The State of Texas is immune from liability and from suit with respect to most causes of action against it under the doctrine of sovereign immunity. This means that the State of Texas cannot be sued in its own courts without its legislature's consent. Wichita Falls State Hospital v. Taylor, 106 S.W. 3d 692 (Tex. 2003) . The Texas Constitution provides that the State cannot give, lend or pledge the credit of the State to any person, association or corporation, or make any grant of public monies to any person, association or corporation without express authority. Article 3, Sections 50-52, Texas Constitution. Unless the Texas Legislature by resolution permits a suit against the State, the State is not authorized to pay claimants and likewise is unable to indemnify a third party for the expenses associated with defending against such a claimant since such an indemnity would be an unauthorized grant of public monies to the putative indemnitee.
In certain limited circumstances, the Texas Tort Claims Act (Chapter 101, Texas Civil Practice & Remedies Code) provides a waiver of the State of Texas' sovereign immunity with respect to liability and suits against governmental units like The University of Texas System and its individual institutions for property damage, personal injury, and death proximately caused by the wrongful act or omission or the negligence of an employee acting within the scope of his or her employment. The property damage, injury, or death must have arisen from the operation or use of a motor-driven vehicle or motor-driven equipment or caused by a condition or use of tangible personal or real property. Section 101.021. In cases meeting all of the requirements of the Texas Tort Claims Act, the University has consented to be sued for the alleged negligence of its employees and may possibly be found liable for damages proximately caused by such negligence. The limits of this liability are: (i) $250,000 per person for personal injury or death, up to $500,000 per occurrence, and (ii) $100,000 per occurrence for injury to or destruction of property.
- GENERAL LIABILITY. In general, it is the stated policy of the State of Texas not to acquire commercial general liability insurance for torts committed by employees of the state who are acting within the scope of their employment. Rather, third parties must look to the Texas Tort Claims Act for relief with respect to property damage, personal injury, and death proximately caused by the wrongful act or omission or negligence of an employee acting within his scope of employment as more fully set out above. One exception to the above stated policy of the state authorizes agencies and institutions of the state to acquire commercial automobile insurance for the use and benefit of their employees who operate state owned, motorized vehicles and special equipment.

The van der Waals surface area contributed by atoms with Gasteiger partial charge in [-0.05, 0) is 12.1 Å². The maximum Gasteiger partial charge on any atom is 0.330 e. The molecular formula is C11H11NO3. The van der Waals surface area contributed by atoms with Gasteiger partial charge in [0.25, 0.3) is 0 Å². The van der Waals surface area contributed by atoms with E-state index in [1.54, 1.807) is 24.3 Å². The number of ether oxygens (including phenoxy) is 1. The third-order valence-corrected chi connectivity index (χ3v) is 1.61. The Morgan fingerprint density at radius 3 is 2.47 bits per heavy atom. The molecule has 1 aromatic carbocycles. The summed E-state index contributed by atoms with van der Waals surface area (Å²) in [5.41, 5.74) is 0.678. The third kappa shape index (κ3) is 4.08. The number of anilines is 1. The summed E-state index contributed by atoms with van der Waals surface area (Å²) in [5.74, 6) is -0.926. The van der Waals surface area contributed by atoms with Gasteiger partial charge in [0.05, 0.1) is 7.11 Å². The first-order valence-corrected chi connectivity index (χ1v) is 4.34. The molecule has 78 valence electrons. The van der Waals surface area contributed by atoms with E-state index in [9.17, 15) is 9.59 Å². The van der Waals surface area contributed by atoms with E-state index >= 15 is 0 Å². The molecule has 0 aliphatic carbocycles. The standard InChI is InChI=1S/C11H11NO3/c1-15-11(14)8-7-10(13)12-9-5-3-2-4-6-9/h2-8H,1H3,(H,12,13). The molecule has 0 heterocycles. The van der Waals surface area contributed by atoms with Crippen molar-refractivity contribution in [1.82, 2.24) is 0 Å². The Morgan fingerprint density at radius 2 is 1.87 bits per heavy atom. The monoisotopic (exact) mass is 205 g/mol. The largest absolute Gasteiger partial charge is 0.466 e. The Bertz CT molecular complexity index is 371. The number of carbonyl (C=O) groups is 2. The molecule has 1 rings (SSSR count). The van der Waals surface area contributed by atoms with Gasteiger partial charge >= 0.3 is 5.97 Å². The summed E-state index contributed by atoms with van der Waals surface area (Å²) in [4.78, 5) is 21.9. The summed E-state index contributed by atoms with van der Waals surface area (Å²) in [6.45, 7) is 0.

- WORKER'S COMPENSATION. Employees of The University of Texas System are provided Worker's Compensation coverage under a self-insuring, self-managed program as authorized by Chapter 503, Texas Labor Code.
- MEDICAL MALPRACTICE. For the acts or omissions of its physicians, each institution of The University of Texas System is self-insured pursuant to The University of Texas System Professional Medical Liability Benefit Plan, under the authority of Chapter 59, Texas Education Code. For non-physician employees, the UT institution has and will maintain in force during the term of its agreements adequate insurance to cover its indemnification obligations.
Disclaimer: The materials on this website are for informational purposes only. It is not intended to serve as or in place of legal advice. Please contact the Office of General Counsel or your own legal counsel for specific advice on this topic.